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Wednesday, 18 November 2020 12:12

Scotty is silent because his fingers are all over robodebt scheme

Scotty is silent because his fingers are all over robodebt scheme Image by MichaelGaida from Pixabay

Until yesterday, I was wondering why the Prime Minister Scott Morrison, a honest Christian man who goes to church every Sunday, was not letting fly at the men who had tried to reclaim money from the poor and starving in this country and ended up with a bill of $1.2 billion in legal fees.

It was left to a Sri Lankan mate of mine to educate me (thanks, Arjuna!). The picture he sent me tells its own story. Morrison's fingers are all over this scheme so he is trying to shrink into the woodwork — or maybe hide below window-level in the backseat of the prime ministerial limousine — to avoid any awkward questions.

On 28 June 2016, Morrison was reported as having flagged a welfare crackdown which would find $2.3 billion in extra budget savings to keep the budget in the black.

But Labor is not exactly innocent in this mess, though from its utterances you would think that it was stain-free.

Sorry, prime minister, but some of those smelly migrants you let into this big brown land can often ask awkward questions.

Going by Wikipedia, it appears that the idea of having an automated scheme to check data between the ATO and Centrelink to "identify individuals who wrongly received welfare payments when their earnings made them ineligible", was though up by Julia Gillard's government.

scotty from marketing

When it was proposed by Tanya Plibersek and Bill Shorten, the scheme was seeking to pull in an extra $71 million into the budget.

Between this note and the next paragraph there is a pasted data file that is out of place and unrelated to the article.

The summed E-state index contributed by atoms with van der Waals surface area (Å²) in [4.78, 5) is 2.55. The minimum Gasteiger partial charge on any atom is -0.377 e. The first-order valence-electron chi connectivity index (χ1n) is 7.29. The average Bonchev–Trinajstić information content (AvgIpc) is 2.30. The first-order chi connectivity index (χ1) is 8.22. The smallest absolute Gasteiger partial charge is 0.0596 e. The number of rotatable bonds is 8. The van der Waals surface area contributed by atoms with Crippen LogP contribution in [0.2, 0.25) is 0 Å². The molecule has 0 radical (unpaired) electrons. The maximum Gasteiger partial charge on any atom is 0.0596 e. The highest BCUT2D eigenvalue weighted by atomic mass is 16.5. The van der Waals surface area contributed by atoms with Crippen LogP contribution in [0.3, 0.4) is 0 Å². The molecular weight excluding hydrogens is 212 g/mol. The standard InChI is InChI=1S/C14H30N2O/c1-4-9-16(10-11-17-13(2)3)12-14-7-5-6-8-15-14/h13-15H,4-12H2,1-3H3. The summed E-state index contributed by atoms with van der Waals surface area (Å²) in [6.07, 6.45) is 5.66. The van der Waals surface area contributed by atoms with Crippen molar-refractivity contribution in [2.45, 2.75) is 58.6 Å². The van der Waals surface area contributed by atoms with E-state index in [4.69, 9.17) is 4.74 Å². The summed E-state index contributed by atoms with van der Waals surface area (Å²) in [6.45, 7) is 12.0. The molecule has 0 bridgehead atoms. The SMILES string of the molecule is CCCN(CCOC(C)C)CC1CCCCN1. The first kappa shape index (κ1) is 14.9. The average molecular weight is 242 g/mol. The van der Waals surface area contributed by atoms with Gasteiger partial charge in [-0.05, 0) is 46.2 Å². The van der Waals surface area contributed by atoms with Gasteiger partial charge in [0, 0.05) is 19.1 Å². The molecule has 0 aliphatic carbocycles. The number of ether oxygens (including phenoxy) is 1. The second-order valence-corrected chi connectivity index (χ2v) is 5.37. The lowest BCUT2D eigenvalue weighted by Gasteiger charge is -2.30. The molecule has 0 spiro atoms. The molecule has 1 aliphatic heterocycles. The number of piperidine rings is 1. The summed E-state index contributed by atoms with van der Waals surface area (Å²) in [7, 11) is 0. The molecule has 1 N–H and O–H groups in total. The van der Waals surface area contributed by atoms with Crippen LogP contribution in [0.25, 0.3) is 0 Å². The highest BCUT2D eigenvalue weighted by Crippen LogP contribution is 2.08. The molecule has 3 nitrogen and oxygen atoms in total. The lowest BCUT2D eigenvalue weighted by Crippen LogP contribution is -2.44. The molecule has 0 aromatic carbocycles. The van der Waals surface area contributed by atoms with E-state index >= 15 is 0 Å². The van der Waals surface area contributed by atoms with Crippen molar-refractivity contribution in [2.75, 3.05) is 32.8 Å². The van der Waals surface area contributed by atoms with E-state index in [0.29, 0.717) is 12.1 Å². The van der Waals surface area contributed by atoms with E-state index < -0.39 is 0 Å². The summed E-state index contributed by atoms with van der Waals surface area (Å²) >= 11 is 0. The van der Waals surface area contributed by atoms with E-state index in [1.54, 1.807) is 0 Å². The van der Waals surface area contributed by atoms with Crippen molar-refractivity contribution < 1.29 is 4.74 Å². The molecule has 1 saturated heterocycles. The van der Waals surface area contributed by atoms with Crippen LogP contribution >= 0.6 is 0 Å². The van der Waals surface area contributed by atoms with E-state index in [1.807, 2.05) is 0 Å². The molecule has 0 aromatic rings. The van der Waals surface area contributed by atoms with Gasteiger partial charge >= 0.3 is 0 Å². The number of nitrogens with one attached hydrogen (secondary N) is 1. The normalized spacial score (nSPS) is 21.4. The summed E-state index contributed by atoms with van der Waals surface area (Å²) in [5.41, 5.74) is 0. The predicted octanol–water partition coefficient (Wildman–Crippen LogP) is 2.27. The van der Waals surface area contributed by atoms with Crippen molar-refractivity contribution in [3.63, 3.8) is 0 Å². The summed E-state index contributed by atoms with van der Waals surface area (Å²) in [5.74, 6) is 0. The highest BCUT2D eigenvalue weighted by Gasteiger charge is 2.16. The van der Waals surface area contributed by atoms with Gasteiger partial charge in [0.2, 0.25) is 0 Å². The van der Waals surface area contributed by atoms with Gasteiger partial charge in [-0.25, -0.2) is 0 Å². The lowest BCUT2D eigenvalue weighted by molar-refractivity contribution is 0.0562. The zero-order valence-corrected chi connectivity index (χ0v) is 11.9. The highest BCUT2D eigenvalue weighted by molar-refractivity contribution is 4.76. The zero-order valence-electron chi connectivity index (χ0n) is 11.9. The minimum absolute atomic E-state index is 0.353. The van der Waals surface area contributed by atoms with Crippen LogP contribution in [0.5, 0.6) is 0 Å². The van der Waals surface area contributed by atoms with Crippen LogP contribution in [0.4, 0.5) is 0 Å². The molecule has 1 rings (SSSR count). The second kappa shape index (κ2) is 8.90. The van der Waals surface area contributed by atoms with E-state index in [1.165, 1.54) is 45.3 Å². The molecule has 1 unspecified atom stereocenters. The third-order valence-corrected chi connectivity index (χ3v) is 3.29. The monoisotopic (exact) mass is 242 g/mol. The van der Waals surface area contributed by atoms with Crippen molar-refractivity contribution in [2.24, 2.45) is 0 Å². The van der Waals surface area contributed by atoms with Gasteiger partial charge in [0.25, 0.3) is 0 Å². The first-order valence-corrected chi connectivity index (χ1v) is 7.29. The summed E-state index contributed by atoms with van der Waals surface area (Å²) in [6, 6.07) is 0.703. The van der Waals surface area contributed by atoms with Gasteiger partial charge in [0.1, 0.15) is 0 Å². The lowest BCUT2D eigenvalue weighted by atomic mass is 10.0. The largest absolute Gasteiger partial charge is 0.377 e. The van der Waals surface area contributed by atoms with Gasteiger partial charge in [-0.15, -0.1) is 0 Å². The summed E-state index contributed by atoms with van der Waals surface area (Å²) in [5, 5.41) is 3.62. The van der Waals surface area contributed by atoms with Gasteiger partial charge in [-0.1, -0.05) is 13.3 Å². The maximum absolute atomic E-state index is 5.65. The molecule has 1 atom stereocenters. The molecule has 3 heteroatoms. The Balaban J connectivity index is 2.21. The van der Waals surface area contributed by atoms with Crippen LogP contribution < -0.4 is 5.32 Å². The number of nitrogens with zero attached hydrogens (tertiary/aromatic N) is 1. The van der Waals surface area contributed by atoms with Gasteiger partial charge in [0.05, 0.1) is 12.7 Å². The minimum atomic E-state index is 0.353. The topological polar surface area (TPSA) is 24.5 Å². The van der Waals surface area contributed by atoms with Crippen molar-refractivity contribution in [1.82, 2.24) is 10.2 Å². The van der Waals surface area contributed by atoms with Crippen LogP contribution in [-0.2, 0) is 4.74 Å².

Tony Abbott took to the idea with gusto in 2015, "by increasing the pursuit of outstanding debts and investigation of cases of fraud in the Australian welfare system".

And after Abbott was stabbed in the back, Malcolm Turnbull proved to be no less an enthusiastic pursuer of this scheme, implementing "an overhaul of the federal welfare budget in an effort to crack down on Centrelink over-payments believed to have occurred between 2010 and 2013 under the Gillard government".

The automatic system was put in place in July 2016 and given a name too: Online Compliance Intervention. Sounds real good, don't it?

Wikipedia adds: "Announced to the public in December 2016, by then-Minister for Social Services Christian Porter, this new automated debt recovery scheme – given the colloquial name 'robodebt' by the media – was estimated to be capable of issuing debt notices at a rate of 20,000 a week."

Stuart Robert was just the latest man to have a share in the tainted scheme. As also Alan Tudge.

One often wonders why people who have so much — politicians are prone to complain about their pay, but they get much more than the average company worker does — always want to squeeze the most vulnerable in our society.

How is it that these men, many who claim to be good Christians, cannot accept the fact that lots of people are poor for no fault of their own and that charity is the foremost of Christian virtues?

Coming from India as I do, and understanding the true meaning of the word poverty — it gives you an unique perspective when you see a cow eating something from a bin and then witness a man rush up, push the cow away and eat what the animal was consuming — I guess I will never understand why those who have the most always want more. Shame has gone missing in this country.

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Sam Varghese

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Sam Varghese has been writing for iTWire since 2006, a year after the site came into existence. For nearly a decade thereafter, he wrote mostly about free and open source software, based on his own use of this genre of software. Since May 2016, he has been writing across many areas of technology. He has been a journalist for nearly 40 years in India (Indian Express and Deccan Herald), the UAE (Khaleej Times) and Australia (Daily Commercial News (now defunct) and The Age). His personal blog is titled Irregular Expression.

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